Friday, December 22, 2017
Short Rounds: Flat Duo Jets, Focus, The Original Blues Brothers Band, Uriah Heep & John Wetton (2017)
Flat Duo Jets – Wild Wild Love (Daniel 13 Records)
Formed by singer/guitarist Dexter Romweber and drummer Chris “Crow” Smith, North Carolina’s Flat Duo Jets have been kickin’ the can since the mid-‘80s. The pair has cranked out psychobilly jams with reckless abandon on almost a dozen albums since the 1990 release of their indie debut, influencing artists like the White Stripes and the Drive-By Truckers. That hard-to-find Flat Duo Jets debut LP is included on Wild Wild Love, a double-disc compilation that also includes the band’s 1985 cassette-only mini-album In Stereo and a slew of studio outtakes. The Jets’ raw-boned sound and the primitive production afforded performances like “My Life, My Love” (with Dex channeling his inner Elvis), the ramshackle “Tribute to Gene” (i.e. Vincent), and the New Orleans-flavored “Strut My Stuff” make for hi-octane fun. The ‘outtakes’ disc has its sonic charms also, especially the rowdy surfabilly instrumental “Bumble Bee Boogie.” Well worth your time to check out... Grade: B BUY IT!
An odd little bird, this The Focus Family Album collection – two discs with 20 tracks by the Dutch band best-known for its 1971 hit “Hocus Pocus.” Presented in an eight-panel digipak with artwork by Roger Dean, the set features ten tracks by Focus along with two solo tracks by each current band member, including founder Thijs van Leer and longtime drummer Pierre van der Linden, plus two by associated band Swing. Fifteen tracks are previously unreleased – an offering for the band’s cultish fans – but overall the results are mixed. The crooning solo vocals of van Leer are a little disconcerting while van der Linden’s slight voice is nevertheless disarming on his two charming efforts. The band’s signature jazz-flecked progressive-rock sound is expanded and unpredictable on tracks like “Santa Teresa” and “Victoria” but Menno Gootjes’ solo acoustic instrumental “Two-part Intervention” and Focus’s “Mosh Blues” prove him a knowledgeable and innovative guitarist. Grade: B- BUY IT!
John Belushi and Dan Aykroyd’s hit 1980 movie The Blues Brothers was a paean to their love of R&B, the film boosting the careers of idols Aretha Franklin, Ray Charles, and James Brown. The pair was backed by as talented a group of musicians as you’ll ever find, a few of which carry on as The Original Blues Brothers Band. The Last Shade of Blue Before Black is the latest from the Steve Cropper/Lou Marini fronted band, a fine fourteen-song collection of heartfelt soul and blues tunes that features guests like guitarists Joe Louis Walker and Matt “Guitar” Murphy as well as Dr. John and Eddie Floyd, whose “Don’t Forget About James Brown” is the booty-shakin’ prescription for funk we all needed. A raucous cover of “I Got My Mojo Working” is a joyous romp while the title track is a haunting blues ballad that does Jake and Elwood proud. Grade: B+ BUY IT!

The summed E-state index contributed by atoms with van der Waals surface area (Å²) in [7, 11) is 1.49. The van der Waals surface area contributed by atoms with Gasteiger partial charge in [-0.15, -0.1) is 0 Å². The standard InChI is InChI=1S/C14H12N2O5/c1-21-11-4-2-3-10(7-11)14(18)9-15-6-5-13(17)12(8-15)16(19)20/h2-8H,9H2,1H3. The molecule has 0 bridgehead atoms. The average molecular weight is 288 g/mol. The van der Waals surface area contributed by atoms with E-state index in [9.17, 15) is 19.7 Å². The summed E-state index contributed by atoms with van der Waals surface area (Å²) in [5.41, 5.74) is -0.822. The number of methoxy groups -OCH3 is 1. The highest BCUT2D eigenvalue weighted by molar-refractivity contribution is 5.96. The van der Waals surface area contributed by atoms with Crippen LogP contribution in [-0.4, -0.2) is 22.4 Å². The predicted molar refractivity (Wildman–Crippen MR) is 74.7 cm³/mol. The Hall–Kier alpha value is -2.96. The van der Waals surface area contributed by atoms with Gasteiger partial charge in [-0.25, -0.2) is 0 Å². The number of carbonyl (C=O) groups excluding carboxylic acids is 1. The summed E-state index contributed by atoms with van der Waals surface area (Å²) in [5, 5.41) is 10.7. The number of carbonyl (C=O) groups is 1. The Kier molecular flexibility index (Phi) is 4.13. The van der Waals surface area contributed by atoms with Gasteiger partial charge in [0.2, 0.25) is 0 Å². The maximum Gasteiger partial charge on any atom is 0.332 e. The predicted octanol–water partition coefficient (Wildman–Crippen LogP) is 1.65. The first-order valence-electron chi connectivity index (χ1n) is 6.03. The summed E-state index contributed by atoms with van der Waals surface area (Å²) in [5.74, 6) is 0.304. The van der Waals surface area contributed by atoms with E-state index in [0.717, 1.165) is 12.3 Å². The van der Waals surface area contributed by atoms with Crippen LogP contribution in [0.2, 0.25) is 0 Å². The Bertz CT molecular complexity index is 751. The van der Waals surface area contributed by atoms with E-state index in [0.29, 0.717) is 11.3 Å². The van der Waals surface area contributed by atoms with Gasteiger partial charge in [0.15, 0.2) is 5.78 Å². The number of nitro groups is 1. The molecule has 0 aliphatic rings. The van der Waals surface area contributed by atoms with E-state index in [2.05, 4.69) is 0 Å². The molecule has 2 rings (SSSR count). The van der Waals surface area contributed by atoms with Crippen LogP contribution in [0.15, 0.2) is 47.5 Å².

Critically-reviled but beloved by fans, Uriah Heep had the last laugh on rockcrit types as they’re still kicking out the jams for rowdy audiences worldwide almost 50 years since their forming. Raging Through The Silence is a super-duper 2-CD/DVD set documenting Heep’s “20th anniversary concert” in London, the 1989 show released on VHS once upon a time and long since forgotten. Touring in support of Raging Silence with fairly-new frontman Bernie Shaw on the microphone, the show offers up fan faves in the form of “Easy Livin’,” “Stealin’,” and “Look At Yourself” as well as lesser-known fare like “Gypsy” and “July Morning.” It’s a solid performance, with beat-keepers Lee Kerslake and Trevor Bolder providing a foundation for Mick Box’s stinging fretwork. Shaw’s vox are a little raw (he’s much better on newer recordings), but he hits all the notes and the show is a true celebration of rock ‘n’ roll. Grade: B BUY IT!
John Wetton was a true rock ‘n’ roll journeyman, the over-hyped and yet oddly underrated singer, songwriter, and musician enjoying a lengthy solo career along with notable stints in legendary bands King Crimson, Family, Roxy Music, and Uriah Heep. He also recorded excellent albums with Roxy’s Phil Manzanera and Geoff Downes (Yes), but Wetton is best-known as one of the co-founders of 1980s-era rockers Asia. The two-CD Akustika/Akustika II is a gem among Wetton’s solo albums, combining the 1996 live Akustika with a previously-unreleased 2005 performance, displaying Wetton’s immense talents in an intimate acoustic setting with just voice, guitar, and piano. The Akustika disc has some fine moments like “Voice of America,” “The Smile Has Left Your Eyes,” and “Heat of the Moment” but Akustika II includes chilling takes on Crimson’s “Starless” and “Book of Saturday.” With these stark, beautiful performances, Wetton strips prog-rock bluster down to its rawest heartbeat. Grade: A- BUY IT!
Previously on That Devil Music:
Short Rounds, November 2017 - Tommy Castro, NRBQ, Radio Moscow & the Replacements
Short Rounds, October 2017 - Action Skulls, Arthur Adams, the Nighthawks & UFO
Posted by Rev. Keith A. Gordon at Friday, December 22, 2017
Labels: CD Review, Dexter Romweber, Flat Duo Jets, Focus, John Wetton, Short Rounds, The Original Blues Brothers Band, Uriah Heep
Location: Buffalo, Rust Belt, USA
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